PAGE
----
UK Government says “No Evidence” IE is Less Secure

A couple days ago I had mentioned that Lord Avebury had asked the UK Government about their usage of IE. The UK Government has now answered and I am reproducing the full text of the question and answer below:

Asked by Lord Avebury

To ask Her Majesty’s Government what discussions they have had with the governments of France and Germany about security risks of using Internet Explorer; and whether they will encourage public sector users to use another web browser. [HL1420]

The Parliamentary Under-Secretary of State, Home Office (Lord West of Spithead): UK government officials and subject matter experts are in regular contact with their counterparts in France, Germany and other countries on both a bilateral and multilateral basis to exchange technical information and opinions on many aspects of cyber security, including software vulnerabilities. For example, the UK’s Government Computer Emergency Response Team (GovCertUK) and Combined Security Incident Response Team (CSIRTUK) are members of the group of European Government CERTS (EGG), as are their French and German equivalents.

Complex software will always have vulnerabilities and motivated adversaries will always work to discover and take advantage of them. We take internet security very seriously and we have worked with Microsoft and other suppliers over many years to understand the security of the products used by HMG, including Internet Explorer. There is no evidence that moving from the latest fully patched versions of Internet Explorer to other browsers will make users more secure. Regular software patching and updating will help defend against the latest threats.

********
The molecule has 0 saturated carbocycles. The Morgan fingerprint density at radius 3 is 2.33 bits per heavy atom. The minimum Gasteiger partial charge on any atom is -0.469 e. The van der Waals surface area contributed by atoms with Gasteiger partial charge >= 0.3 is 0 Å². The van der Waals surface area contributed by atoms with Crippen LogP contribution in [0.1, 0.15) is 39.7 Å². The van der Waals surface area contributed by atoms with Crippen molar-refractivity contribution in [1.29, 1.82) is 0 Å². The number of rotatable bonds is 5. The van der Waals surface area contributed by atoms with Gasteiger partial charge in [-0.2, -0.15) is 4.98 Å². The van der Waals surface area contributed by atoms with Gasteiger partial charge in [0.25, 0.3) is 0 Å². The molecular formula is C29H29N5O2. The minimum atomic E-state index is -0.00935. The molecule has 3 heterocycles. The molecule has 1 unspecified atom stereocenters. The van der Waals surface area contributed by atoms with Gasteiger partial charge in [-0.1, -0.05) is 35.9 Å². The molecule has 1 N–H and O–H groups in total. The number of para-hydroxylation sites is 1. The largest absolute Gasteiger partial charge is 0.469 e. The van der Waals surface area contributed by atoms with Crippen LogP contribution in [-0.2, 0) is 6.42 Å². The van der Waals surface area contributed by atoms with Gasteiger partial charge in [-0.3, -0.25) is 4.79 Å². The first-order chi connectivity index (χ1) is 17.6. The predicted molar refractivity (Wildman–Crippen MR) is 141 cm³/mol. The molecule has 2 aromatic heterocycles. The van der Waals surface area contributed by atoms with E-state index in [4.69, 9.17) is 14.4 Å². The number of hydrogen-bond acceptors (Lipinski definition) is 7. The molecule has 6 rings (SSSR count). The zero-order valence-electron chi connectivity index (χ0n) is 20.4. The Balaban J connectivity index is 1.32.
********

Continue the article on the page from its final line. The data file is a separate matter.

Microsoft issued a patch to fix the recent Internet Explorer vulnerability on 21 January. Prior to this, government departments had been issued with a GovCertUK alert on how to deal with this particular incident and to mitigate vulnerabilities in relation to particular versions of IE.

A government user, operating on government systems, such as the Government Secure Intranet (GSi), will benefit from additional security measures, unlikely to be available to the average home computer user. These include tools which actively monitor for evidence of any malicious attacks.

Source: Lords Hansard text for 26 Jan 2010

While the UK government contends that “there is no evidence that moving from the latest fully patched versions of Internet Explorer to other browsers will make users more secure”, there are many others who would disagree.

Also, although IE8 has significantly improved security models as compared to IE6 and IE7, there is still evidence that IE6 is being heavily used by UK government departments, including the armed forces. I think most people would agree that a “fully patched” IE6 is still relatively more vulnerable to attacks.

11 thoughts on “UK Government says “No Evidence” IE is Less Secure”

  1. IE6 is used by my council (local government) exclusively. I believe this is true of most UK local and central government departments, who rarely stray from the Windows XP technology stack. Statements like this do little to challenge that culture, and the spokesperson carefully avoided comment on the widespread use of outdated versions of Internet Explorer, defending only the use of the latest version.

  2. Lord West of Spithead, like many Microsoft supporters, blindly accepts everything Microsoft says. The facts are: